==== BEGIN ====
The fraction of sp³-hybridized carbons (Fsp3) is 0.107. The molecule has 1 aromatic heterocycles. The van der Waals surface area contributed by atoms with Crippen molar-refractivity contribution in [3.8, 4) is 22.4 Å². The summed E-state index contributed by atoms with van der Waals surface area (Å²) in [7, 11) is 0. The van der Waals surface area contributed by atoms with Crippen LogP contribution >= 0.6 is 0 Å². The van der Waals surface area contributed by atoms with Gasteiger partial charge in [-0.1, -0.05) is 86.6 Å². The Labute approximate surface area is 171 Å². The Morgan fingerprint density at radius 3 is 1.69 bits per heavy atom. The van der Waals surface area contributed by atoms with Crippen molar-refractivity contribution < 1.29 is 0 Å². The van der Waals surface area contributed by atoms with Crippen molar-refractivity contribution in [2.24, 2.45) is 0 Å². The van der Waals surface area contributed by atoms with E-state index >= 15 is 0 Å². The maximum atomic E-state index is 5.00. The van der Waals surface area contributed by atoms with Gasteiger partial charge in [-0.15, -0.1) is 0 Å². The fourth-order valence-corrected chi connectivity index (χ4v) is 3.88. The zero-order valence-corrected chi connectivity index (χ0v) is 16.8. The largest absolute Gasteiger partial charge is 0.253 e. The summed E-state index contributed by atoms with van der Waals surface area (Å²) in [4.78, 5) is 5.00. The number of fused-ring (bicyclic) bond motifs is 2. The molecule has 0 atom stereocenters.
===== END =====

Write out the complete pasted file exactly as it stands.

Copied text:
The fraction of sp³-hybridized carbons (Fsp3) is 0.107. The molecule has 1 aromatic heterocycles. The van der Waals surface area contributed by atoms with Crippen molar-refractivity contribution in [3.8, 4) is 22.4 Å². The summed E-state index contributed by atoms with van der Waals surface area (Å²) in [7, 11) is 0. The van der Waals surface area contributed by atoms with Crippen LogP contribution >= 0.6 is 0 Å². The van der Waals surface area contributed by atoms with Gasteiger partial charge in [-0.1, -0.05) is 86.6 Å². The Labute approximate surface area is 171 Å². The Morgan fingerprint density at radius 3 is 1.69 bits per heavy atom. The van der Waals surface area contributed by atoms with Crippen molar-refractivity contribution < 1.29 is 0 Å². The van der Waals surface area contributed by atoms with Crippen molar-refractivity contribution in [2.24, 2.45) is 0 Å². The van der Waals surface area contributed by atoms with E-state index >= 15 is 0 Å². The maximum atomic E-state index is 5.00. The van der Waals surface area contributed by atoms with Gasteiger partial charge in [-0.15, -0.1) is 0 Å². The fourth-order valence-corrected chi connectivity index (χ4v) is 3.88. The zero-order valence-corrected chi connectivity index (χ0v) is 16.8. The largest absolute Gasteiger partial charge is 0.253 e. The summed E-state index contributed by atoms with van der Waals surface area (Å²) in [4.78, 5) is 5.00. The number of fused-ring (bicyclic) bond motifs is 2. The molecule has 0 atom stereocenters.